Kiefer - Kickinit Alone (2017) by Chris Hund

Kiefer Kickinit Alone (Leaving Records, 2017)

When Kiefer, born Kiefer Shackelford, signed to Matthewdavid’s Leaving Records in 2017, few had heard much of the talented Californian keyboardist and beatmaker, other than through his work playing live with Mndsgn.

But after Kickinit Alone, everyone took note — earmarking him as the latest continuant of a rich vein of hip-hop inextricably tied to keys and jazz. It’s a cozy and nostalgic record, but also soulful and fun. Shackelford has released two albums since, both on Stones Throw Records.

Elusive - Fusion Swing (2017) by Mychal Alva

Elusive Fusion Swing (Alpha Pup Records, 2017)

Elusive pieced Fusion Swing together at various studios across Los Angeles, drawing on his rich history in hip hop, beats, and classical. The release fuses jazz breaks from the ‘50s and ‘60s with syncopated electronic tones, and it glistens with texture, shape, and harmony through the addition of saxophone, guitar, upright bass, trumpet, cello, and harp. Vivid color schemes and dynamic rhythms create a record of spiritual ascension from a veteran of the scene.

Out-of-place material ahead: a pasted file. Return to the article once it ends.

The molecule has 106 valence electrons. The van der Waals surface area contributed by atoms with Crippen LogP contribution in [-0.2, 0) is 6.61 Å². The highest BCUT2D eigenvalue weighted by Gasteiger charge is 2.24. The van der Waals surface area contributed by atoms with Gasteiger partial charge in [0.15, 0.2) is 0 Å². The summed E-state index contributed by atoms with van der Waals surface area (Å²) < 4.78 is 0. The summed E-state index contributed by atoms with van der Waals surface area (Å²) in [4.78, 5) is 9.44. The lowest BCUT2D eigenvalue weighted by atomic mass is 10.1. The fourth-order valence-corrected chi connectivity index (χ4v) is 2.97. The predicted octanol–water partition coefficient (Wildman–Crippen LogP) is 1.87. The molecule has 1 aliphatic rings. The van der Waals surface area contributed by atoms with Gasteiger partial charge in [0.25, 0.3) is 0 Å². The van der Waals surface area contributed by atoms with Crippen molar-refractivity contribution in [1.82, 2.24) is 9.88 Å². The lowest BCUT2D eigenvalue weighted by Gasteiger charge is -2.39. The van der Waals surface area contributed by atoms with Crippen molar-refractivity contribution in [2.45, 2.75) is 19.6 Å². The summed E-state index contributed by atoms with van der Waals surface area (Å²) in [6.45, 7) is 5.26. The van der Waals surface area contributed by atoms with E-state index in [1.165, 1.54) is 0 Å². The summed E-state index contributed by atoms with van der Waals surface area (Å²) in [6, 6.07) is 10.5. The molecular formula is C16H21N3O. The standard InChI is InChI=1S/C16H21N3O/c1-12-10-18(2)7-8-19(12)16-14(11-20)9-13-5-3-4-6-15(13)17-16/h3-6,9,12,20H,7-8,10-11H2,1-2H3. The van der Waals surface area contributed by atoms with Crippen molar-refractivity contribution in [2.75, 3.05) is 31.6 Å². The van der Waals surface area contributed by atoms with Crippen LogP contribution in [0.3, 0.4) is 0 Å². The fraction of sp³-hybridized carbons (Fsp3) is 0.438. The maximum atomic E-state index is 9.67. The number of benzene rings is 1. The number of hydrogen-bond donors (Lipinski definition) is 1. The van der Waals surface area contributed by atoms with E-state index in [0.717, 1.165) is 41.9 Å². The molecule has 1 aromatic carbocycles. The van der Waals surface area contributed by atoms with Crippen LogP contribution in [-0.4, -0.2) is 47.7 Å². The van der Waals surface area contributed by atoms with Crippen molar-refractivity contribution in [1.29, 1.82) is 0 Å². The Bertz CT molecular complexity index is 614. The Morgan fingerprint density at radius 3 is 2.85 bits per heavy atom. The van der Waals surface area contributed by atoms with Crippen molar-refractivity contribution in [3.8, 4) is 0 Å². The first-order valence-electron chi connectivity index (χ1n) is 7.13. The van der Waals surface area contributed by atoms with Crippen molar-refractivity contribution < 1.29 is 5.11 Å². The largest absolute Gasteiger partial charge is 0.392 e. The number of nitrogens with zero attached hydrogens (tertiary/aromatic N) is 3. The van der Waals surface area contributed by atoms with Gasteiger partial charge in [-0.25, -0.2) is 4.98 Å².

Woolymammoth - Filling Spots (2018) by Dome & Jake Jenkins

Woolymammoth Filling Spots (Alpha Pup Records, 2018)

Los Angeles’s Woolymammoth, real name Jason Wool, signed to Alpha Pup Records with his debut album, Filling Spots. Like his previous music — a handful of singles and EPs since 2016 — the record falls somewhere between glitched-out IDM, experimental hip-hop, and future bass by splicing together intricate rhythm schemes and dynamic sample work.

Features include Bleep Bloop, Renraku's Yokaze, Courteous Family's Tsuruda, Cast, and Legoon. It’s a breakout album from one of the scene’s newest talents. 

Credits: Story

Selections by Erik Otis

Text: William Ralston

Credits: All media